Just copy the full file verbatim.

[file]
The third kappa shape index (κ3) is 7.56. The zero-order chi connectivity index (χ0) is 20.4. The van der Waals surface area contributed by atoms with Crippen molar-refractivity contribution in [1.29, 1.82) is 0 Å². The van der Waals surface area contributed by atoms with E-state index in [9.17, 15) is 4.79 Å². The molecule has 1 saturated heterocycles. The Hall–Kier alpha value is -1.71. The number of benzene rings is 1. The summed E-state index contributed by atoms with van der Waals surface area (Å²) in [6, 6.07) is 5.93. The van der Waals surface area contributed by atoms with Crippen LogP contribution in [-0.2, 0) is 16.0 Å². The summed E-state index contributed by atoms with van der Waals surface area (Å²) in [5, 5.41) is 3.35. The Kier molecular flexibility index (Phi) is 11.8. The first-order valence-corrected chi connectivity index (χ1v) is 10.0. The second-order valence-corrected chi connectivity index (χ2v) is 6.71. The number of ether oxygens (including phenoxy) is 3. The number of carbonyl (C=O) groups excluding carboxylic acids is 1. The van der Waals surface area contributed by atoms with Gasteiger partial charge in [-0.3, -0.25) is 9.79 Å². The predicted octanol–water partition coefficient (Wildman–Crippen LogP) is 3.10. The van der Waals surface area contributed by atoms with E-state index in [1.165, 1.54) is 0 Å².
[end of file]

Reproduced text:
The third kappa shape index (κ3) is 7.56. The zero-order chi connectivity index (χ0) is 20.4. The van der Waals surface area contributed by atoms with Crippen molar-refractivity contribution in [1.29, 1.82) is 0 Å². The van der Waals surface area contributed by atoms with E-state index in [9.17, 15) is 4.79 Å². The molecule has 1 saturated heterocycles. The Hall–Kier alpha value is -1.71. The number of benzene rings is 1. The summed E-state index contributed by atoms with van der Waals surface area (Å²) in [6, 6.07) is 5.93. The van der Waals surface area contributed by atoms with Crippen LogP contribution in [-0.2, 0) is 16.0 Å². The summed E-state index contributed by atoms with van der Waals surface area (Å²) in [5, 5.41) is 3.35. The Kier molecular flexibility index (Phi) is 11.8. The first-order valence-corrected chi connectivity index (χ1v) is 10.0. The second-order valence-corrected chi connectivity index (χ2v) is 6.71. The number of ether oxygens (including phenoxy) is 3. The number of carbonyl (C=O) groups excluding carboxylic acids is 1. The van der Waals surface area contributed by atoms with Gasteiger partial charge in [-0.3, -0.25) is 9.79 Å². The predicted octanol–water partition coefficient (Wildman–Crippen LogP) is 3.10. The van der Waals surface area contributed by atoms with E-state index in [1.165, 1.54) is 0 Å².